A Northern Pass expert will answer questions today about the project’s aesthetics and the efforts the project has made to reduce potential view impacts.
This session is similar to others that have been held in September as part of the New Hampshire Site Evaluation Committee’s ongoing review of Northern Pass, known as Technical Sessions. These informal hearings are an opportunity for the parties involved in the Northern Pass state review process to ask questions of the project. Thus far, a number of experts have been available to discuss a wide range of topics related to the project.
The expert scheduled to speak today is Terrence DeWan, the Principal and Founder of Terrence J. DeWan & Associates—a landscape architecture and planning firm located in Yarmouth, Maine. Over his career, Mr. DeWan has prepared more than 80 visual impact assessments on a wide variety of projects throughout New England, including power generation facilities, electrical transmission lines and substations, as well as the visual impact assessment for the Northern Pass Transmission Project.
Some of the key points that may be discussed include:
- A visual impact assessment, or VIA, is a systematic analysis of possible changes to the visible landscape resulting from proposed development activity, and the investigation of possible means to avoid, minimize or mitigate the effects of the change
- The Northern Pass VIA methodology follows a systematic path of inventory, analysis, and determination of effect. It is based upon established criteria developed by federal and state agencies over the past several decades
- Scenic resources are defined as publicly accessible places that have been recognized by local, regional, state, or national authorities for their scenic or recreation quality, and are visited by the general public, in part for the use, observation, enjoyment, and appreciation of natural, cultural, or visual qualities. All scenic resources that were identified within the Northern Pass project study area were mapped and added to a database for further evaluation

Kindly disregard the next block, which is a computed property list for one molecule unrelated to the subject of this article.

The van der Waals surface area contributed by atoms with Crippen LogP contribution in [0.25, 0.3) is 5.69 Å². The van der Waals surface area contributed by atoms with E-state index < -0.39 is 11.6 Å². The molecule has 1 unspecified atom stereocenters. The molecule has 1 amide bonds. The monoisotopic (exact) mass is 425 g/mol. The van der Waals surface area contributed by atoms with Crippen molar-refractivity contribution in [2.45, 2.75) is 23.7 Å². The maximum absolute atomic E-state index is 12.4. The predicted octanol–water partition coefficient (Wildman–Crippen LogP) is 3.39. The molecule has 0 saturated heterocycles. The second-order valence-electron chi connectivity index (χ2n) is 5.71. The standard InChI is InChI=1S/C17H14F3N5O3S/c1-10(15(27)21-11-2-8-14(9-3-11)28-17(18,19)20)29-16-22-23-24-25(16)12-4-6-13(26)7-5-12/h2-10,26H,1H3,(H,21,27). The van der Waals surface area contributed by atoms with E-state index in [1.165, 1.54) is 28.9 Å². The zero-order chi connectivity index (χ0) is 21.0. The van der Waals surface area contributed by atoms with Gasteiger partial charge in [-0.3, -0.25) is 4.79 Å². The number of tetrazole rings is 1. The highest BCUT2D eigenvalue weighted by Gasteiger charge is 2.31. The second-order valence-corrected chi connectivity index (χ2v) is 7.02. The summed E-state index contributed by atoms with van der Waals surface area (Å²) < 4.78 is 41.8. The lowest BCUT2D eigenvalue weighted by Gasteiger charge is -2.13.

- Of the 525 scenic resources identified within three miles of the proposed Northern Pass route, none had overall visual impacts that were characterized as ‘high’, based on the observations and methodology used
- A significant number of mitigation measures have been incorporated into the planning and design of Northern Pass, including:
- Locating portions of the Project underground to avoid sensitive scenic resources, such as the White Mountain National Forest
- Using existing road rights-of-way (ROW) for the underground sections to minimize the need for new cleared transmission corridors
- Co-locating the majority of the transmission line in existing transmission corridors to minimize the amount of new corridors
- Using weathering steel monopole structures in certain areas, which are generally darker in color and have a hue that is more commonly found in the landscape, resulting in a decrease in color contrasts with the surrounding landscape. Monopole structures also have a thinner profile and a simpler appearance than lattice structures
- Locating new transmission structures in proximity to existing structures in certain locations to maintain the same spacing and avoid irregular linear patterns that can be caused by adjacent conductors being out of synch with each other
- Matching the materials used for both the relocated 115 kV structures and the proposed transmission structures to minimize contrasts in color and texture, and contribute to a sense of visual continuity within the corridor
- Relocating existing transmission and distribution lines within the existing corridors to provide adequate clearance for the proposed structures and minimize the amount of clearing necessary for their installation
- Northern Pass as a whole will not be a dominant feature in the landscape. The views from most of the scenic resources already contain evidence of existing human development, often prominently visible from the key observation points
- Northern Pass will not result in unreasonable adverse effects on aesthetics, to either the six subareas that were identified or to the approximately 900 square-mile Project Study Area as a whole
You can find additional information about the aesthetic aspects of the project, as well as Mr. Dewan’s pre-filed testimony from, on the Northern Pass website. Technical Sessions will continue into October. View a schedule of all the Technical Sessions here.